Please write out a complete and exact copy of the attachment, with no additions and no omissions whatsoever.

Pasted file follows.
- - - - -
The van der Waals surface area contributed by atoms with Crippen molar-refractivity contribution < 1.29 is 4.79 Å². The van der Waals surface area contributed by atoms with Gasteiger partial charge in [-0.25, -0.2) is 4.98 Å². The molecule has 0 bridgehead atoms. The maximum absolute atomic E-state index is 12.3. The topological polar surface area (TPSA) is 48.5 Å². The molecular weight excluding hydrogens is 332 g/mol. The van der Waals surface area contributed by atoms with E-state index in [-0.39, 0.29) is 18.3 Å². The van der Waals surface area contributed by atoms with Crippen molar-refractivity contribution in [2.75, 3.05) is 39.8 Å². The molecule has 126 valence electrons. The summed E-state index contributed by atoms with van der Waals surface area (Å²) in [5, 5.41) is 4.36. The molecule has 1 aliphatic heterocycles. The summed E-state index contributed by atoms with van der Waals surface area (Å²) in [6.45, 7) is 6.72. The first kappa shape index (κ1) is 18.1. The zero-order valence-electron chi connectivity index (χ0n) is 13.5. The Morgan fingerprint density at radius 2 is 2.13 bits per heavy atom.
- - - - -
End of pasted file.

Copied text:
The van der Waals surface area contributed by atoms with Crippen molar-refractivity contribution < 1.29 is 4.79 Å². The van der Waals surface area contributed by atoms with Gasteiger partial charge in [-0.25, -0.2) is 4.98 Å². The molecule has 0 bridgehead atoms. The maximum absolute atomic E-state index is 12.3. The topological polar surface area (TPSA) is 48.5 Å². The molecular weight excluding hydrogens is 332 g/mol. The van der Waals surface area contributed by atoms with E-state index in [-0.39, 0.29) is 18.3 Å². The van der Waals surface area contributed by atoms with Crippen molar-refractivity contribution in [2.75, 3.05) is 39.8 Å². The molecule has 126 valence electrons. The summed E-state index contributed by atoms with van der Waals surface area (Å²) in [5, 5.41) is 4.36. The molecule has 1 aliphatic heterocycles. The summed E-state index contributed by atoms with van der Waals surface area (Å²) in [6.45, 7) is 6.72. The first kappa shape index (κ1) is 18.1. The zero-order valence-electron chi connectivity index (χ0n) is 13.5. The Morgan fingerprint density at radius 2 is 2.13 bits per heavy atom.